By BRIAN GROSZ
Like tattoos, some mobile apps can be a great enhancement to your life... or a painful reminder of an impulsive purchase. Fortunately, it's a lot easier to delete a bad app than it is to remove a bad tattoo. That still doesn't mean you should be throwing away your hard earned money on a mediocre tattoo app (of which there are many).
I've taken the plunge and "inked my iPad" up in order to bring you the top five best tattoo apps so you won't wake up with a regrettable download—though that’s admittedly far better than waking up with a Tasmanian devil freshly applied to your biceps and a sour aftertaste of tequila.
1) Tattoo Now
Tattoo Now has been providing tattoo artists with networked website templates for over a decade—kind of like a Wordpress for tattooists. But rather than wade through their extensive client roster of sites, why not download their mobile app? The app is updated daily with "featured tattoos" which provides information about the artist responsible for the work. There are general categories for tattoos and fine art culled from the sites of artists they host, providing a great repository of body art on your mobile device. Take this into your next tattoo appointment, or flick through it while you’re musing about what to get next.
2) Sailor Jerry
Your average Joe on the street probably knows "Sailor Jerry" for the spiced rum that carries his name, but Jerry was also a prominent tattooist in the mid-20th century. What’s even less well known was he was the mentor who trained today’s brand maven, Ed Hardy. The Sailor Jerry app allows you to add his trademark flash to pictures in your gallery; upload selfies or snaps so you and your friends to see how you'd look adorned with his classic tattoo style of anchors and pin-up gals. It also provides a map to locate a "Sailor Jerry approved" tattooist in a town near you.
Horiyoshi III was one of the tattooists I suggested you follow. What's even more impressive than his Instagram feed is the 67 year old's two iPhone apps—both of which are beautiful. His eponymous app features four sections of artwork: "irezumi, " with photographs of his tattoos; then “Dragons,” “Sketches,” and “Suikoden,” which house scans of his drawings and fine-art. Horiyoshi’s second app, 100 Demons, is perhaps more of an eBook than an app. It contains beautifully rendered ink drawings of Japanese mythological figures, all annotated in both English and Japanese with descriptions of the iconography. If you have even the slightest interest in Japanese tattooing, these apps are well worth the few dollars you need to drop.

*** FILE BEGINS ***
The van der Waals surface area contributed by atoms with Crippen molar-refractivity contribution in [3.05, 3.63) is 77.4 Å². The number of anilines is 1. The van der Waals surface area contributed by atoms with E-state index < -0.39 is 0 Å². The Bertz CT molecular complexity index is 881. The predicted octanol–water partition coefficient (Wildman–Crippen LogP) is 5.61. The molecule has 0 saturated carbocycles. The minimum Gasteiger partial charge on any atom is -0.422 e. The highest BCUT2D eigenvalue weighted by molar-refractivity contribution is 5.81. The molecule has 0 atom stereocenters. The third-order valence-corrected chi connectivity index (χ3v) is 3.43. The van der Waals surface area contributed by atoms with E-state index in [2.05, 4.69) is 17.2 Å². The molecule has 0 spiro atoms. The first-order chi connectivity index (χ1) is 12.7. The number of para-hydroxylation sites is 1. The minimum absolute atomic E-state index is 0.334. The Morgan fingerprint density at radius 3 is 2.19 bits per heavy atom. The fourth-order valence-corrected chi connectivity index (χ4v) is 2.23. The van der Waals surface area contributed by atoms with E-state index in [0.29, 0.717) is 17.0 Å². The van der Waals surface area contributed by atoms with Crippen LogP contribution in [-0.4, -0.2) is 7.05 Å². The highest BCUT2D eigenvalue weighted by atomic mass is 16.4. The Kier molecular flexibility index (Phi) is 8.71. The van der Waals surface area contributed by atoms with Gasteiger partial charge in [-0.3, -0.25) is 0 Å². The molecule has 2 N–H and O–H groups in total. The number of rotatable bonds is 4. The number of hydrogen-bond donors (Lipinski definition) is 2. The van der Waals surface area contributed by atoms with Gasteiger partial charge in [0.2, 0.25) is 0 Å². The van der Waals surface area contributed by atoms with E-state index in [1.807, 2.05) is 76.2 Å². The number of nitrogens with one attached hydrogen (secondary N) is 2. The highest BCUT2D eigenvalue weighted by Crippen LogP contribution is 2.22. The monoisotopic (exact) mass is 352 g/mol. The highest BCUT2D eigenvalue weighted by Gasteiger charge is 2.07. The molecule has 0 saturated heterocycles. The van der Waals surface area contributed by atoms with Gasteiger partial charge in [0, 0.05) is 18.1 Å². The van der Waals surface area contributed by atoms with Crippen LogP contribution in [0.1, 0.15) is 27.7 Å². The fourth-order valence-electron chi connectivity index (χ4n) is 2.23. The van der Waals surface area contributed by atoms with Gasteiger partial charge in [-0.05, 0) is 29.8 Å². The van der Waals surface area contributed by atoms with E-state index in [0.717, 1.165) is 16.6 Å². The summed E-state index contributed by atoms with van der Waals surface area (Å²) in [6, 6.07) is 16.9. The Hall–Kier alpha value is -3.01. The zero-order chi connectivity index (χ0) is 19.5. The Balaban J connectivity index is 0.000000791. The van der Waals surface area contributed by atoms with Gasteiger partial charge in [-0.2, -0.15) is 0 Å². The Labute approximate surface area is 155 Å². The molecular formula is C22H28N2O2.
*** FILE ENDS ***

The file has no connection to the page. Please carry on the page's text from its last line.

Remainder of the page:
There are most likely more than a dozen tattoo magazines on the racks of your local newsstand. 90% of those will be owned by the same publisher; they're all over priced; the content is generally meh. The online-only Tattoo Culture Magazine is wonderfully none of those things. The layout is well designed, the tattooists are interviewed by other tattooists (lending an "inside scoop" element to each piece) and the featured tattoos are proof that beautiful art can live on the skin and in a publication. Best of all? It's free and available for all major e-reader devices. (That said, the text is a little small on some articles, so be prepared to do a lot of zooming if you're using a smartphone instead of a tablet).
I would never suggest that someone run out and get a tattoo on a whim—but there’s little reason not to download these apps right now. You can do it from your couch, there’s no pain involved, and they’re a hell of a lot cheaper than a few hours under the tattoo needle.
Brian Grosz is an actor, writer and musician living in Brooklyn, NY. Much to his mother’s chagrin, he’s spent spent the last six years getting heavily tattooed, with over 50% his body adorned in ink. Follow him on Twitter and Instagram @doctorgrosz orread about his recent backpiece tattoo. He also writes for the tattoo blog needlesandsins.com.
Screengrab via Horiyoshi III app